SPUG: Stick Riddle
Michael R. Wolf
MichaelRunningWolf at att.net
Fri Jan 3 12:37:24 CST 2003
Jonathan Gardner <jgardn at alumni.washington.edu> writes:
> On Thursday 02 January 2003 10:41 pm, Creede Lambard wrote:
> > On Thu, 2003-01-02 at 22:23, Jeremy Calvert wrote:
> > > > > > ... if A + B = C ...
> > > > >
> > > > > ... the probability of this happening is 0 ...
> > > >
> > > > Not so. If the first break results in two sticks of
> > > > equal length ...
> > >
> > > Is so so:). The probability of your counter-example
> > > happening is also 0. Otherwise, what is the
> > > probability that the first break results in two sticks
> > > of equal length?
> >
> > I still respectfully state that it's not so. The probability of the
> > first break being exactly in the middle of the stick is vanishingly
> > small, but so is the probability that the break appears anywhere else in
> > the stick. Does that mean the stick can never be broken, since the
> > probability of it breaking at any particular point is the same as the
> > probability of it breaking at the exact center? (This probably has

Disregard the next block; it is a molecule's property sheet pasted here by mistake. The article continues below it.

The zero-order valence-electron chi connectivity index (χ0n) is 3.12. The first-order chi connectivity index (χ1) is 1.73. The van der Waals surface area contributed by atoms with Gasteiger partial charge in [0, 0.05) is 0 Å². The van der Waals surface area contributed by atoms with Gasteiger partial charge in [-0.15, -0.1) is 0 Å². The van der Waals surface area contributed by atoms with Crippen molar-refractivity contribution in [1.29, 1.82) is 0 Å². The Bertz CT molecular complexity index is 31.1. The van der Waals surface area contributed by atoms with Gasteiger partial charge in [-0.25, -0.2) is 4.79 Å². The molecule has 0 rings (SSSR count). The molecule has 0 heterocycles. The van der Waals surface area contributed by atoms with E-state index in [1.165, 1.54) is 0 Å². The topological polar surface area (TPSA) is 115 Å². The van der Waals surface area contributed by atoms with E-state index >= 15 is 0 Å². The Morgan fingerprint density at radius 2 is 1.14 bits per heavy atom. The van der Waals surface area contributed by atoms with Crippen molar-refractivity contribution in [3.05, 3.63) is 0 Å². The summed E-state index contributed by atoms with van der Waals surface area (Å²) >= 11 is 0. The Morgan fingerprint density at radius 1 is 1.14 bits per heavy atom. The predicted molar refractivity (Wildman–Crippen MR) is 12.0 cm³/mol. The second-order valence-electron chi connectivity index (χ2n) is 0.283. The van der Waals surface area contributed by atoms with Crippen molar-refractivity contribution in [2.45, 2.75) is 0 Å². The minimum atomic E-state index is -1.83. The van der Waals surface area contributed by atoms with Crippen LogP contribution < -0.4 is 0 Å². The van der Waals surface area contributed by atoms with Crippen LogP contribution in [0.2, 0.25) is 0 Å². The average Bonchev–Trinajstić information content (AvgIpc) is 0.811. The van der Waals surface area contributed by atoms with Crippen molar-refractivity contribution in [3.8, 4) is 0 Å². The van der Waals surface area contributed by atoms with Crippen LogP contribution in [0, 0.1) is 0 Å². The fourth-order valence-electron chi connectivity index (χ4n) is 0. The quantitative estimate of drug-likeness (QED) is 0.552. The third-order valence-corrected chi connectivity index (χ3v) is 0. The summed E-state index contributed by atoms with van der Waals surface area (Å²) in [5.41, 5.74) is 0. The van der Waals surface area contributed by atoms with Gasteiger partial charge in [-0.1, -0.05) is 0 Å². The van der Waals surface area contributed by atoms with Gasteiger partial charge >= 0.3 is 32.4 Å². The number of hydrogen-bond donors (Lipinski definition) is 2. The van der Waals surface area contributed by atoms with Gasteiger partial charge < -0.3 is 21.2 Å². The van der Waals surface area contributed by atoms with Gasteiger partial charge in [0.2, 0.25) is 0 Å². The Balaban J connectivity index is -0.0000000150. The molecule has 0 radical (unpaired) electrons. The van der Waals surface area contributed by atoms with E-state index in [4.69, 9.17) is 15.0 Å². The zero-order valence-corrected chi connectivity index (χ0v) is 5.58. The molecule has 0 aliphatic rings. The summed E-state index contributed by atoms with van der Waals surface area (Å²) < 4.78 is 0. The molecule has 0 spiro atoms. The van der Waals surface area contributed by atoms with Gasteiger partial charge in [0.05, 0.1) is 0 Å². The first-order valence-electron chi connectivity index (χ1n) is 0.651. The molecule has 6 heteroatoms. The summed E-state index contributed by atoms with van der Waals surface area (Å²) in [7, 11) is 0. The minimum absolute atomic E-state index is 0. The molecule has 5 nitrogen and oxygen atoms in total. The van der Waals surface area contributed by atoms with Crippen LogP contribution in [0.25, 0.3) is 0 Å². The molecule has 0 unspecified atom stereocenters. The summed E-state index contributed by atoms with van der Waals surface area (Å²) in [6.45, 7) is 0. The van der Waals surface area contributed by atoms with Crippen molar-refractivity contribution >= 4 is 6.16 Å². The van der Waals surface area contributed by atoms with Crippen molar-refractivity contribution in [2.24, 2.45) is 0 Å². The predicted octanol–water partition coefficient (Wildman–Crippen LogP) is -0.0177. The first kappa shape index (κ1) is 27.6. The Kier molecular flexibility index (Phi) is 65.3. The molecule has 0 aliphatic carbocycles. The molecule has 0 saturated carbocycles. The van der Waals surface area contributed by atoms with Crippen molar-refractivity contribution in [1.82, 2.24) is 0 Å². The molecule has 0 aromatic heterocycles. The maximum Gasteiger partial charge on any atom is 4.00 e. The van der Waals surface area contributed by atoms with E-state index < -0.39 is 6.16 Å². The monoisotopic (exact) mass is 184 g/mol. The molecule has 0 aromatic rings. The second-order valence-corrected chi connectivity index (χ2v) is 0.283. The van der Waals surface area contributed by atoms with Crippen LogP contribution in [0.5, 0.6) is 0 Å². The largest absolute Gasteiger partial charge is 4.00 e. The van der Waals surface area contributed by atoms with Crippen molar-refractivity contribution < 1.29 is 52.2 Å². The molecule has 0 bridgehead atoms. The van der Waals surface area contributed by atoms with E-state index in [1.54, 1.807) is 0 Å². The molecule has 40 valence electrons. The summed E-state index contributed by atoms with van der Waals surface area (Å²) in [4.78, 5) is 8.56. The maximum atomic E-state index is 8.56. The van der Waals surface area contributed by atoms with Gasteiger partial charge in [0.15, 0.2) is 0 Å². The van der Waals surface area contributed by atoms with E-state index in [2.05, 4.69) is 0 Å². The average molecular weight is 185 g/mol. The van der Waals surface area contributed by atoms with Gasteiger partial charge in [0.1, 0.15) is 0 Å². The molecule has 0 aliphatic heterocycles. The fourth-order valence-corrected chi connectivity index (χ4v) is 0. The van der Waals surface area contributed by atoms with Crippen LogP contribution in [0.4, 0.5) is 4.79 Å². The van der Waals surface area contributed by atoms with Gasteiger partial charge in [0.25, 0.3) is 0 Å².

> > something to do with dividing by zero.)
> >
> > Not to mention the many, many circumstances in which the first break
> > appears at location $x along the stick, and the second break causes the
> > longer of the two sticks to split such that the longest piece left over
> > has length of .5 .
> >
> > This is obviously a problem for some sort of calculus, but I'm afraid my
> > calculus years are, ahem, many years behind me.
> >
>
> The chances of the stick breaking exactly in some predefined way is
> infinitessimally small -- hence zero.
infintessimally small is not zero
infintessimally small is infintessimally small
You're playing with Zeno's Paradox, except that you seem to be working
with a mortise (and possibly a tenon?) instead of a tortoise and
Achilles (but not a tendon!), and are therefore barking up the tree
that bore the fruits known as integral calculus.
Google for "zeno paradox" or take a quick look at this cute
description
http://www.mathacademy.com/pr/prime/articles/zeno_tort/index.asp
--
Michael R. Wolf
All mammals learn by playing!
MichaelRunningWolf at att.net
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